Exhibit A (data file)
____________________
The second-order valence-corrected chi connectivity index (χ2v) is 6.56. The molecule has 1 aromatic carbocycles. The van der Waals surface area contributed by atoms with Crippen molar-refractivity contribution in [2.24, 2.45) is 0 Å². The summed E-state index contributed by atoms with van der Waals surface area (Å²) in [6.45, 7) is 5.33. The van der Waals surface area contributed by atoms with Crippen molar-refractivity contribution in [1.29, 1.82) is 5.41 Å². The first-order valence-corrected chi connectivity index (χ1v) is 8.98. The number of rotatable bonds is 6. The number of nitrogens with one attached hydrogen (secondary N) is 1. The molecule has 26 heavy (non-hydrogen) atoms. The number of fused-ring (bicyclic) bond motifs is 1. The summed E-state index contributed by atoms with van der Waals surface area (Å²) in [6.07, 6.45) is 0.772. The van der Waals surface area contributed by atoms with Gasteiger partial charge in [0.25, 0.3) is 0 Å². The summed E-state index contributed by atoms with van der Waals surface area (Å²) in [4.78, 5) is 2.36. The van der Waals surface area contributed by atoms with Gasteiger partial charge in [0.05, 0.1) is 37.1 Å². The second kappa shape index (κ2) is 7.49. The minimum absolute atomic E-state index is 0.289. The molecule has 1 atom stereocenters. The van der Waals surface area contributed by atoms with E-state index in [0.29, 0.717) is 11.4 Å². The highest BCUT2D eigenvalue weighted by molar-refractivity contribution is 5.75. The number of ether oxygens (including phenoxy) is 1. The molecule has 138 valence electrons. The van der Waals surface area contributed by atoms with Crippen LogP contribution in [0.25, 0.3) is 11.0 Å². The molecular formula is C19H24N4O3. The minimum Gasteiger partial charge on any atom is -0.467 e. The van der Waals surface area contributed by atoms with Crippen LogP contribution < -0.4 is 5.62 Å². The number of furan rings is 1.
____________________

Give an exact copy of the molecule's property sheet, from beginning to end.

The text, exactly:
The second-order valence-corrected chi connectivity index (χ2v) is 6.56. The molecule has 1 aromatic carbocycles. The van der Waals surface area contributed by atoms with Crippen molar-refractivity contribution in [2.24, 2.45) is 0 Å². The summed E-state index contributed by atoms with van der Waals surface area (Å²) in [6.45, 7) is 5.33. The van der Waals surface area contributed by atoms with Crippen molar-refractivity contribution in [1.29, 1.82) is 5.41 Å². The first-order valence-corrected chi connectivity index (χ1v) is 8.98. The number of rotatable bonds is 6. The number of nitrogens with one attached hydrogen (secondary N) is 1. The molecule has 26 heavy (non-hydrogen) atoms. The number of fused-ring (bicyclic) bond motifs is 1. The summed E-state index contributed by atoms with van der Waals surface area (Å²) in [6.07, 6.45) is 0.772. The van der Waals surface area contributed by atoms with Gasteiger partial charge in [0.25, 0.3) is 0 Å². The summed E-state index contributed by atoms with van der Waals surface area (Å²) in [4.78, 5) is 2.36. The van der Waals surface area contributed by atoms with Gasteiger partial charge in [0.05, 0.1) is 37.1 Å². The second kappa shape index (κ2) is 7.49. The minimum absolute atomic E-state index is 0.289. The molecule has 1 atom stereocenters. The van der Waals surface area contributed by atoms with E-state index in [0.29, 0.717) is 11.4 Å². The highest BCUT2D eigenvalue weighted by molar-refractivity contribution is 5.75. The number of ether oxygens (including phenoxy) is 1. The molecule has 138 valence electrons. The van der Waals surface area contributed by atoms with Crippen LogP contribution in [0.25, 0.3) is 11.0 Å². The molecular formula is C19H24N4O3. The minimum Gasteiger partial charge on any atom is -0.467 e. The van der Waals surface area contributed by atoms with Crippen LogP contribution < -0.4 is 5.62 Å². The number of furan rings is 1.